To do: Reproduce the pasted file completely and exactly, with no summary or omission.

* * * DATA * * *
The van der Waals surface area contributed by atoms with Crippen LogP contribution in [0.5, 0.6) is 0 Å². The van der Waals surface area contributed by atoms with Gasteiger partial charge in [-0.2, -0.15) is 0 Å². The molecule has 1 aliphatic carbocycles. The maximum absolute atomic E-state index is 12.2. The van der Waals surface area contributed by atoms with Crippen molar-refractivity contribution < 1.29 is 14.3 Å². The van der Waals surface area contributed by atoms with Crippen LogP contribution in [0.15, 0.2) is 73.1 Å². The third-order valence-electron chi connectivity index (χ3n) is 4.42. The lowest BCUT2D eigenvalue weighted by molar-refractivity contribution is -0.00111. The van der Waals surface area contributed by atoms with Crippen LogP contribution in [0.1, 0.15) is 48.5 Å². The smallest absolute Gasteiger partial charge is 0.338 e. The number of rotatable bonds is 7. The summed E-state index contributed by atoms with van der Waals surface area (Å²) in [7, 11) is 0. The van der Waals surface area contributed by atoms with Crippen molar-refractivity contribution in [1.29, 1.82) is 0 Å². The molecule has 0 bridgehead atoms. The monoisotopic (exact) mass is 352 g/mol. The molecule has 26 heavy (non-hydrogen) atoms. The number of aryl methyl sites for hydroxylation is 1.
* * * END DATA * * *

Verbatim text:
The van der Waals surface area contributed by atoms with Crippen LogP contribution in [0.5, 0.6) is 0 Å². The van der Waals surface area contributed by atoms with Gasteiger partial charge in [-0.2, -0.15) is 0 Å². The molecule has 1 aliphatic carbocycles. The maximum absolute atomic E-state index is 12.2. The van der Waals surface area contributed by atoms with Crippen molar-refractivity contribution < 1.29 is 14.3 Å². The van der Waals surface area contributed by atoms with Crippen LogP contribution in [0.15, 0.2) is 73.1 Å². The third-order valence-electron chi connectivity index (χ3n) is 4.42. The lowest BCUT2D eigenvalue weighted by molar-refractivity contribution is -0.00111. The van der Waals surface area contributed by atoms with Crippen LogP contribution in [0.1, 0.15) is 48.5 Å². The smallest absolute Gasteiger partial charge is 0.338 e. The number of rotatable bonds is 7. The summed E-state index contributed by atoms with van der Waals surface area (Å²) in [7, 11) is 0. The van der Waals surface area contributed by atoms with Crippen molar-refractivity contribution in [1.29, 1.82) is 0 Å². The molecule has 0 bridgehead atoms. The monoisotopic (exact) mass is 352 g/mol. The molecule has 26 heavy (non-hydrogen) atoms. The number of aryl methyl sites for hydroxylation is 1.